Author Topic: Dropping Antibody Levels  (Read 29165 times)

Offline biobook

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Re: Dropping Antibody Levels
« Reply #420 on: June 23, 2021, 01:28:25 PM »
OMG @TimT!  HOW DID YOU DO THAT????

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Re: Dropping Antibody Levels
« Reply #421 on: June 23, 2021, 01:28:41 PM »
Not sure how that can be ascertained. Do you mean comparing patient outcomes with/without mutations when all other conditions are equal?

Hard to do, because when these mutations are in the present strain, they present in everyone infected in that particular population. Also, you'd have to sequence all test subjects in the population, which is costly.

Yea, I'm not sure it's even possible to do properly, just curious. Barring any comprehensive data, which we're unlikely to have for a very long time, if ever, vaccination is still the best bet.
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Offline biobook

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Re: Dropping Antibody Levels
« Reply #422 on: June 23, 2021, 01:37:30 PM »
Referring to this one ?
IOW, yes, thanks!  But really:  How did you do that?

Time of day is just one factor that could potentially be relevant, but my point is that in general, most things we measure in the blood are kept at a certain level, but there can be wide variations in these measurements in a single person over time.  At one extreme, blood glucose is tightly controlled within narrow limits, at the other extreme, women's hormones fluctuate greatly over the month.  Most things we measure in the blood are somewhere in between, with "normal" values being given within a certain range, and fluctuations within that range aren't considered real changes.  Fluctuations could be influenced by time of day, food and drink, stress, temperature, season, as well as conditions during the blood withdrawal and lab testing.  So when a value increases numerically, it doesn't necessarily reflect a biologically-significant increase.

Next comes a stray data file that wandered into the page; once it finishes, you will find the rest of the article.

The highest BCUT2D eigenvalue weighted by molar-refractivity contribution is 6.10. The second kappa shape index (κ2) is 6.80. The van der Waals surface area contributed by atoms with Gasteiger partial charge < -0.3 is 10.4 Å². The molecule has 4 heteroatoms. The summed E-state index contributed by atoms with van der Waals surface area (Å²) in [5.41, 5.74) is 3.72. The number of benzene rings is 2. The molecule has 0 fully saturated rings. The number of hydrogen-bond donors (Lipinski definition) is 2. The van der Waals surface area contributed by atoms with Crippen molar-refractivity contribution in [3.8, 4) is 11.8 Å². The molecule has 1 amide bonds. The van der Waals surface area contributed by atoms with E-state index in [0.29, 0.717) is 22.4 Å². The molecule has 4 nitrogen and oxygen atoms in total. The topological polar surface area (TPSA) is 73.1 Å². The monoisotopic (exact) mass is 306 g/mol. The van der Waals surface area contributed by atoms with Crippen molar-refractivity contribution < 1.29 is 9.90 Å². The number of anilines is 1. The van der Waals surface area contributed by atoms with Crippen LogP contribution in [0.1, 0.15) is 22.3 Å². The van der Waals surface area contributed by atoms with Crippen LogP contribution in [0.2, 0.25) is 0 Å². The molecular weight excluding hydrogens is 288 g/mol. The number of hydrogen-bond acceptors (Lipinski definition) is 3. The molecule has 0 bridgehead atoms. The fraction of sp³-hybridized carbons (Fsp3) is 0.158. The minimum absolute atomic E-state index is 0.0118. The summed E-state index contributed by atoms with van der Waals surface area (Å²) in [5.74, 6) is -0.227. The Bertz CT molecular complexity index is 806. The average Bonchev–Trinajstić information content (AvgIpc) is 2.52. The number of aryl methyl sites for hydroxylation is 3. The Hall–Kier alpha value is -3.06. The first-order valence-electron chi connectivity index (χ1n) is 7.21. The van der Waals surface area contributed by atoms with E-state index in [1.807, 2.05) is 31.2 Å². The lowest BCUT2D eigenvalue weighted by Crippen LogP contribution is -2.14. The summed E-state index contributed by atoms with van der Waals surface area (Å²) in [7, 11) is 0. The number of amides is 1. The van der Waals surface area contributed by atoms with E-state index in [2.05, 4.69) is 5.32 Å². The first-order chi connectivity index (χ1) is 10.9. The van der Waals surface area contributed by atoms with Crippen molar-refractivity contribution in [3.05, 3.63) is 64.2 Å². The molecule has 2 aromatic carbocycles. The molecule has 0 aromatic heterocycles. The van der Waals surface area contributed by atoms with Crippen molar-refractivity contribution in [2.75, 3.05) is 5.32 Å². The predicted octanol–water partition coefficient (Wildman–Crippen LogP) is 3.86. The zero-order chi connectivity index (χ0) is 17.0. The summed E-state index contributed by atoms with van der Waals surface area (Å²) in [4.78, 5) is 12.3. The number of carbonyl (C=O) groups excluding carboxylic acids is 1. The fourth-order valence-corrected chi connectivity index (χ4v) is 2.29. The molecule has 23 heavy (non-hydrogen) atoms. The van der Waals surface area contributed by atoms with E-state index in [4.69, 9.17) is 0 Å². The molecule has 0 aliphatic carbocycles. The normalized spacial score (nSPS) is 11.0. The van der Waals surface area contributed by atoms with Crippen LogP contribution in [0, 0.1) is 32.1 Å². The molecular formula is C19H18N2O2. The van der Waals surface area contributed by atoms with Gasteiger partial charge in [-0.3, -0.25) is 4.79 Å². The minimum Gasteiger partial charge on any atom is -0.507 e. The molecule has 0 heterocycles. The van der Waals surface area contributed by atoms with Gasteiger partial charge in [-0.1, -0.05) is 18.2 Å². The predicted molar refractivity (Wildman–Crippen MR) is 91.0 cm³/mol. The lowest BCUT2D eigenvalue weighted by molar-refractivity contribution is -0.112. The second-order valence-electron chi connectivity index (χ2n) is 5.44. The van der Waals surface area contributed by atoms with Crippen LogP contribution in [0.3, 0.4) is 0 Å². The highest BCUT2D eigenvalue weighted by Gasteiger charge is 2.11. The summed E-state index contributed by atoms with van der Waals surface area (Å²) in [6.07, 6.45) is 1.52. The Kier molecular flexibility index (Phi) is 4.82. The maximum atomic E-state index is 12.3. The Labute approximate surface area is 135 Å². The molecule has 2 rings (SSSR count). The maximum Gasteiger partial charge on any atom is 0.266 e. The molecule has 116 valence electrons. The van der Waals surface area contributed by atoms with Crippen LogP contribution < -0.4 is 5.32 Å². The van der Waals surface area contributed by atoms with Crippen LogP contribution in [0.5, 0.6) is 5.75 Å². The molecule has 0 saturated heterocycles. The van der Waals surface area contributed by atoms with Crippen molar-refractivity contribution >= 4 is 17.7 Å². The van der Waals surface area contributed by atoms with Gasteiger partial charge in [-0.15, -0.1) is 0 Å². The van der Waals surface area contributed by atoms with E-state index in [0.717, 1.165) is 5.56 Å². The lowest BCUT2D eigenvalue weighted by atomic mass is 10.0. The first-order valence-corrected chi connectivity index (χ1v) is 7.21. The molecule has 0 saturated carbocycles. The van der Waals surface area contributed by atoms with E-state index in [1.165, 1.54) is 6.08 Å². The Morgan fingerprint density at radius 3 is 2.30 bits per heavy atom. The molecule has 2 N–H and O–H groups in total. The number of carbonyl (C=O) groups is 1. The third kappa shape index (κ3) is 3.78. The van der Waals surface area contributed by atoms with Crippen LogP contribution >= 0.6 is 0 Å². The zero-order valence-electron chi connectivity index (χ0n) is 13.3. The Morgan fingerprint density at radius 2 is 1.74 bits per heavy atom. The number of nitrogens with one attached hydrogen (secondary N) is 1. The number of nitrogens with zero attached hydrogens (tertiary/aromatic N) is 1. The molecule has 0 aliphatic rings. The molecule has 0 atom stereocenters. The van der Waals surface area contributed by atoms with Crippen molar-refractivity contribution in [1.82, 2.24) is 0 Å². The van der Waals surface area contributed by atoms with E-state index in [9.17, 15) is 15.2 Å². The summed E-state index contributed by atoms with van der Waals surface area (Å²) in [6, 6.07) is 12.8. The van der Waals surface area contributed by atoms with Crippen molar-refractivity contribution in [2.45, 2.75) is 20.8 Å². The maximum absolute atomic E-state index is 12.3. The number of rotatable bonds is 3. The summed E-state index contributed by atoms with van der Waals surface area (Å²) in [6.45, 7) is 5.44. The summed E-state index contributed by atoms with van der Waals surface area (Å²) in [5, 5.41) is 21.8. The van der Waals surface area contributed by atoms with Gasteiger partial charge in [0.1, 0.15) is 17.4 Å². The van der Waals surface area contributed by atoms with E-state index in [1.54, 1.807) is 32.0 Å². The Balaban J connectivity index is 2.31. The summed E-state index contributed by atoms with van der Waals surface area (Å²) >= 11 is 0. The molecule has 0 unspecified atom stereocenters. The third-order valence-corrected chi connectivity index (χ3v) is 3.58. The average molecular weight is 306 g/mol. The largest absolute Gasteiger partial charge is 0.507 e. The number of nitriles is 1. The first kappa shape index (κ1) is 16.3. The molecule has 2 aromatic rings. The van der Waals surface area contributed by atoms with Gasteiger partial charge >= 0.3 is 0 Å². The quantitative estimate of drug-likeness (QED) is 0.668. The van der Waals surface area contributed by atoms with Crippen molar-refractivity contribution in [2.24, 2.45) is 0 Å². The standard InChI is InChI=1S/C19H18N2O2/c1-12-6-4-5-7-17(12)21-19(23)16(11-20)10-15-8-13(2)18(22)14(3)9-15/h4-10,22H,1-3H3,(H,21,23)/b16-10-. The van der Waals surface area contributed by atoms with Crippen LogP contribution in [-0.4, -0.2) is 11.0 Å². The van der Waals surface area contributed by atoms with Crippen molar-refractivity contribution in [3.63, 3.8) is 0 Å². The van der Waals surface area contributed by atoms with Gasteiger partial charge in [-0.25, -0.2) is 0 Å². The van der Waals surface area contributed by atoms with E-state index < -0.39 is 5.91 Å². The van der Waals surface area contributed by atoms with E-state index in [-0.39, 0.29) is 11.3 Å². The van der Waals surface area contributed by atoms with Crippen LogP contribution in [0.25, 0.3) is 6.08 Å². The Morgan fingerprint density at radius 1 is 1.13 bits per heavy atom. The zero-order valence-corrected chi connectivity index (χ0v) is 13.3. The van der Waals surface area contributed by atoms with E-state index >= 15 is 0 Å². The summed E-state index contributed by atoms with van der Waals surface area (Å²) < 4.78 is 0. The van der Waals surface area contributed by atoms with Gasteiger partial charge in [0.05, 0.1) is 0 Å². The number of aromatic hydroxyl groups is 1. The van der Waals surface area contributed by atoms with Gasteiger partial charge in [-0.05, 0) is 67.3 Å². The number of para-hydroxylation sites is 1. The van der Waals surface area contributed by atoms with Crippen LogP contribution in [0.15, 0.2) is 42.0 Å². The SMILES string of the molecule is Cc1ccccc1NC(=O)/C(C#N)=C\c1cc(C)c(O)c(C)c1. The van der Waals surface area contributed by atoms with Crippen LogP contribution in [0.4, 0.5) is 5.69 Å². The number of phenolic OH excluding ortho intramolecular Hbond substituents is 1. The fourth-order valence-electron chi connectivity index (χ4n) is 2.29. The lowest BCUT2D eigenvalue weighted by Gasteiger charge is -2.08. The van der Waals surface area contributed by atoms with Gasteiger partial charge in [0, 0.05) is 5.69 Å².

Offline AsherO

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Re: Dropping Antibody Levels
« Reply #423 on: June 23, 2021, 01:50:23 PM »
Yea, I'm not sure it's even possible to do properly, just curious. Barring any comprehensive data, which we're unlikely to have for a very long time, if ever, vaccination is still the best bet.

I'm all for vaccination too, but what we were talking about is exposure parties and I'm not sure that's better than booster shots. Now that we have approved vaccines, I'm hoping there's a relatively short timeline for ascertaining what the lowest dose needed for booster is, and get that dosage/formulation approved as a booster. My hunch is that especially for young people, the current mRNA doses are higher than necessary for use as a booster.

Also wondering the same about formulating dosage/regiment for vaccinating those who recovered from COVID, there's already been talk of potentially requiring only a single mRNA dose, so closer study of the same. Granted it isn't in the interest of vaccine manufacturers, but it might improve vaccination/booster rates.

Offline TimT

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Re: Dropping Antibody Levels
« Reply #424 on: June 23, 2021, 04:16:22 PM »
OMG @TimT!  HOW DID YOU DO THAT?????
But really:  How did you do that?
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Offline Dan